LG Battery Recall: 6000 Batteries Yet To Be Located

burnt out lg resu battery

LG’s battery recall saga rolls on, with the Australian Competition and Consumer Commission (ACCC) recommending to Assistant Treasurer Stephen Jones that he issue a national product safety notice for the solar storage units.

According to the ACCC’s announcement, around 8000 batteries remain in homes, and 6000 haven’t been located.

The at-risk units include batteries branded LG or SolaX, but the batteries could also be inside unbranded systems, which consumers are urged to check to avoid the risk of a fire.

According to the product safety notice (pdf), “The batteries can catch on fire at any time, without warning … Additionally, batteries in thermal runaway can release toxic, flammable gasses.”

The notice gives the full list of known brands including,

  • LG RESU
  • SolaX Power Station,
  • SolaX X-Cabinet,
  • Opal Storage,
  • Redback SH5000,
  • Red Earth Sunrise,
  • Red Earth Drop Bear,
  • Varta
  • Eguana
  • plus some unbranded systems with LG packs inside.

lg resu batteries

opal storage

solax cabinet

solax battery

LG has a serial number checker to help consumers identify at-risk systems.

The recall was first announced in 2021 in Australia, following a 2020 recall in the USA.

It’s stayed in the news ever since: in 2022, the original belief that it affected “hundreds” of batteries in Australia was expanded to thousands, the first time the ACCC mentioned that there were more than 6400 units in the field.

When LG Energy Solution Australia’s Phillip Crotty addressed the Smart Energy Conference last November, he said 82% of the batteries had been addressed, although they had not all yet been replaced.

LG’s solutions remain the same as they have been for some time: replacement of some batteries and, in other cases, providing diagnostic software to shut down batteries at risk of overheating.

If you are worried about your solar battery, call LG on 1300 677 273.

About Richard Chirgwin

Joining the SolarQuotes blog team in 2019, Richard is a journalist with more than 30 years of experience covering a wide range of technology topics, including electronics, telecommunications, computing, science and solar. When not writing for us, he runs a solar-powered off-grid eco-resort in NSW’s blue mountains. Read Richard's full bio.

Comments

  1. I am so angry about this, because LG and ACCC make it sound like owners are being idiots and not responding to the recall. I contacted LG about my battery in December last year when my secondary battery entered the list. Mine supposedly only needed a firmware update.

    After a ridiculous farce of promises, missed appointments, and losing my details multiple times, someone finally attended yesterday – 11 months after I contacted LG, and forcing LG to let my installer deal with it.

    Result? It’s gone on so long that both the secondary battery that is subject to the recall, AND my primary which supposedly wasn’t, are now bulging so much that the case has buckled. Oh, and the diagnostic software also says they’re broken as well, so that was worth waiting for 😉

    What’s betting it’s another 11 months before LG get around to replacing the battery? I wouldn’t buy another LG battery after how badly this has been handled.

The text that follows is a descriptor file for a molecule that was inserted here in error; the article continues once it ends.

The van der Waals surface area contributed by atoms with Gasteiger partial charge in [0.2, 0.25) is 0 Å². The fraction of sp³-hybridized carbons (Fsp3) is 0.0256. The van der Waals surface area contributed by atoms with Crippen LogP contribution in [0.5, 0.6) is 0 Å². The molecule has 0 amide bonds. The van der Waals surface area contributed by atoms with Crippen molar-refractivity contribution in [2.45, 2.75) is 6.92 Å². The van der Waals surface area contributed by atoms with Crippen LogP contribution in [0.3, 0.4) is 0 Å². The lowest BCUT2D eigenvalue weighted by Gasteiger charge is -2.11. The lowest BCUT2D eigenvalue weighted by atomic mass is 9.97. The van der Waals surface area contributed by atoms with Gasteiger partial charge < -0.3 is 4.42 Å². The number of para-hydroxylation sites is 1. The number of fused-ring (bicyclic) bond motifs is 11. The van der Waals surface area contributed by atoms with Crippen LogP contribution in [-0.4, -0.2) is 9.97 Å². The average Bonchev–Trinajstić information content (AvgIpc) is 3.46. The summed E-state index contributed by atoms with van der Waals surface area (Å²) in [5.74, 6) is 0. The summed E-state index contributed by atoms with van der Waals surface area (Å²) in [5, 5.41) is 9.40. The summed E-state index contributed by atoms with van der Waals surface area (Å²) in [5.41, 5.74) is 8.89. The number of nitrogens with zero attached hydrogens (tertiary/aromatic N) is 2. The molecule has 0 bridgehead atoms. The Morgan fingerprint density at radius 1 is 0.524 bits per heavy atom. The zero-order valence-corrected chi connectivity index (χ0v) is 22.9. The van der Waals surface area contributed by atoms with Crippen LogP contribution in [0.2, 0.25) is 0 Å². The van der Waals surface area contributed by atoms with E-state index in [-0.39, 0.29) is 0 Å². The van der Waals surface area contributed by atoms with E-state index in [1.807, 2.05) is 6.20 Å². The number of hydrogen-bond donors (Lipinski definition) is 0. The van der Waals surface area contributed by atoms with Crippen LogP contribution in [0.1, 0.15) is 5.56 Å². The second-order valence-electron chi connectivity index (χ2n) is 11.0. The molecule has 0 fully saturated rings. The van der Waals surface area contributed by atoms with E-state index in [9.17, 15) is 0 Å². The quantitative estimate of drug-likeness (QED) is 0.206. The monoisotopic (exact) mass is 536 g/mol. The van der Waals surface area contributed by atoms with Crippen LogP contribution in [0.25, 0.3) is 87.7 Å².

2. I had the same experience as Steven – was contacted ages ago and gave all my details back then. Have since provided my details in an online form as I hadn’t heard anything and then again as recently a couple of weeks ago after I was told I was not recorded anywhere !!

    Living in cooler Tassie I doubt we would be subject here to the same level of overheating problems as those in warmer States but this recall has truly been a farce. A pity the ACCC doesn’t get off it’s paper backside and start checking with customers as to how long this has taken and the run around Steven and I (and doubtless many others) have been subjected to.

    The most annoying thing for me is that unlike Steven I doubt I’ll get a new battery – just a software fix for all my trouble doing LG’s work for them.

    • Don’t be misled by the overheating – it’s not overheating due to temperatures/climate, it’s overheating due to the chemistry in the battery. It’s still very likely.

      I’ve tried getting the ACCC involved, but they aren’t all interested, and push the buck to Energy Safe Victoria, who also aren’t at all interested, and push the buck to LG, who in turn fob you off to their subbie – all the LG numbers just go them in the end.

  3. As Stephen and Adam have commented, I voluntarily gave LG the required information via an online form early 2023. May 2023 they acknowledged my system was online accessible and they would run software updates and advise. October 2023 another email to me again advising of recall etc. I rang LG late Nov 2023 to be told they can not find my file !! Next I receive a text to advise they will call on date ‘X’ to run software manually – this is in middle of prebooked trip, so they are now coming the week before Christmas. They are unable to advise if battery is suspect until software check, so I don’t know if eligible for replacement or refund until then. And I’ll bet their compensation for turning system off will be very difficult to access, if they can ever find your file after 2 emails.